The Three Musts for government – hold BAT accountable, keep it away and keep it out
Already two years ago, STOP, a tobacco industry watchdog, released reports on British American Tobacco (BAT), providing in-depth analyses of BAT’s business practices in South Africa and across the continent. Serious allegations including, illegal surveillance, use of police CCTV, capture of state agencies, bribery and illegal access to classified information are raised in these reports. These explosive allegations warranted a response from government, but none has been given.
1. The gravity of the allegations ‘Must’ be probed by the law enforcement and its specialised agency, HAWKS. The report details how BAT accessed and used police CCTV’s, deployed drones, vehicle trackers for its own surveillance and destabilisation of competitors. Email trails and whistle-blowers expose bribery of law enforcement officials, journalists and politicians, and how BAT worked with the ‘underworld mafia’. The report shows that these activities were not isolated, but were part of BAT’s corporate strategy, with links to its London BAT’s headquarters. These organised, economic crimes threaten stability but also border on issues of national security and capture. Email trails, leaked company documents, and even whistle-blowers are available and willing to attest to these alleged crimes to assist in investigations and potential prosecutions. Failure to hold corporations to account, trivialises far-reaching acts of crime and allows blue chip corporations like BAT to operate above the law.
2. The reports confirm that BAT and all tobacco companies ‘Must’ be kept away and out of state agencies, departments, and processes. BAT used its role under the Illicit Trade Task Force and its closeness to the system to violate the law, according to this report. It accessed classified information, influenced state agencies and law enforcement to carry out espionage under the guise of being a legitimate partner to governments effort to tackle illicit trade.
As the country takes steps to address the illicit trade problem, the first rule is to not involve the tobacco industry. BAT will deny involvement in illicit trade, but it is, as all tobacco companies either involved or complicit in illicit trade. The fact of the matter is BAT’s hands are not clean, BAT’s products produced in South Africa have ended up in the West African black market. So involving BAT as part of the solution to illicit trade is futile, there is an obvious conflict of interest.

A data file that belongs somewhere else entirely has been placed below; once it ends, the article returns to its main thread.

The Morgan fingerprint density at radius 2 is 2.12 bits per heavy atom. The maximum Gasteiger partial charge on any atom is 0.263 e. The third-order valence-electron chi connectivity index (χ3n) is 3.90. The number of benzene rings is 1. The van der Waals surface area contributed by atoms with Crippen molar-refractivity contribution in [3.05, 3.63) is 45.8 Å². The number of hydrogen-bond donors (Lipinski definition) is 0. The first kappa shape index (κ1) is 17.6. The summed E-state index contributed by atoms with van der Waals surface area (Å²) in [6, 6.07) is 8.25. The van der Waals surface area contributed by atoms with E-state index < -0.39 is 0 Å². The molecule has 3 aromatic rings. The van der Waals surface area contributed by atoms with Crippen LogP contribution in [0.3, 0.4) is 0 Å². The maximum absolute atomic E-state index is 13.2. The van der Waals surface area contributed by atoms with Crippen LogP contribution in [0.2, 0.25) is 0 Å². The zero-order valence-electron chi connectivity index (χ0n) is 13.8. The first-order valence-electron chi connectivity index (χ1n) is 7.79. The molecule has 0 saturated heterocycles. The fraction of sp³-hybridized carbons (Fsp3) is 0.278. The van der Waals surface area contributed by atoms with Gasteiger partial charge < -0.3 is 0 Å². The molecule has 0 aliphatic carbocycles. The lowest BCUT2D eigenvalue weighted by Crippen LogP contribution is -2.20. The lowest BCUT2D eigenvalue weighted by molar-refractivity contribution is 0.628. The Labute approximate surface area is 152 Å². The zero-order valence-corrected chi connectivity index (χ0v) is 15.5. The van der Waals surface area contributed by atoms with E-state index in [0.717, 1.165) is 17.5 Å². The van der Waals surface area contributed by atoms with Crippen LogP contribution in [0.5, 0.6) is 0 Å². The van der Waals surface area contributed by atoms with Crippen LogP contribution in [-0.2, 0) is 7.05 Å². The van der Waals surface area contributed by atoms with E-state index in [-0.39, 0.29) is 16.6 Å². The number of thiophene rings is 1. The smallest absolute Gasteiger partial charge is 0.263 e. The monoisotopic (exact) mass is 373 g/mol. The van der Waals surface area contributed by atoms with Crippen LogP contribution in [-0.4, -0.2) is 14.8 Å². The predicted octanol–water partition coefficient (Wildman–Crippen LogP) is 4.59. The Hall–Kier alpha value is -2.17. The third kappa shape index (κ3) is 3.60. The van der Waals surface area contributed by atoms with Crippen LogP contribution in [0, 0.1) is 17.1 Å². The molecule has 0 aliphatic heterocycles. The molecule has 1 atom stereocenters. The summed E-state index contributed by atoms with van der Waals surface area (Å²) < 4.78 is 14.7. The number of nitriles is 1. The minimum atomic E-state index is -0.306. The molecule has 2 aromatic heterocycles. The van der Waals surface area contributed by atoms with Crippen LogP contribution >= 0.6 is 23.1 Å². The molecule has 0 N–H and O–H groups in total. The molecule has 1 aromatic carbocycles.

3. Lasty, a code of conduct ‘Must’ be developed urgently, to guide all government departments, it is not enough to have a department of Health that strives to keep out the tobacco companies and tries to implement tobacco control policy when other state departments or authorities’ partner with tobacco companies. A fragmented approach is self-defeating. High interaction with tobacco companies and lack of transparency is breeding ground for tobacco industry influence.
We know that the greatest obstacle to the implementation of strong tobacco policy is the tobacco industry, and that the industry will go to great length, with no regard for human or social costs, to weaken, delay of destroy policy. It has an incentive to do so, strong tobacco control policy, leads to less smokers and a shrinking market or profits for tobacco companies. Tobacco companies have a keen interest in influencing decision makers, institutions, and officials to stop implementation of strong tobacco control policies. That is why interactions with the tobacco industry must be strictly limited, where there is interaction, this must be transparent. A code of conduct will ensure transparency in the operations of government with the industry, prevent tobacco-related conflict, and eventually stop tobacco industry interference.
Failure to act gives BAT impunity, and a pre-eminence above the law. The stakes are high, over 25 000 South African’s die yearly from tobacco-related illnesses and the country’s economy is left to foot a bill of over R40 billion each year from the health costs, premature deaths, and lost productivity. We have the Tobacco Products and Electronic Delivery Systems Control Bill, that has been in the corridors for over 5 years, a Bill that has clear benefits the country – but companies like BAT continue to fight such laws to protect their interest. The people are losing whilst corporations make billions of profits - as shown in the STOP reports they are willing to violate local laws and undermine governance to maintain the status quo.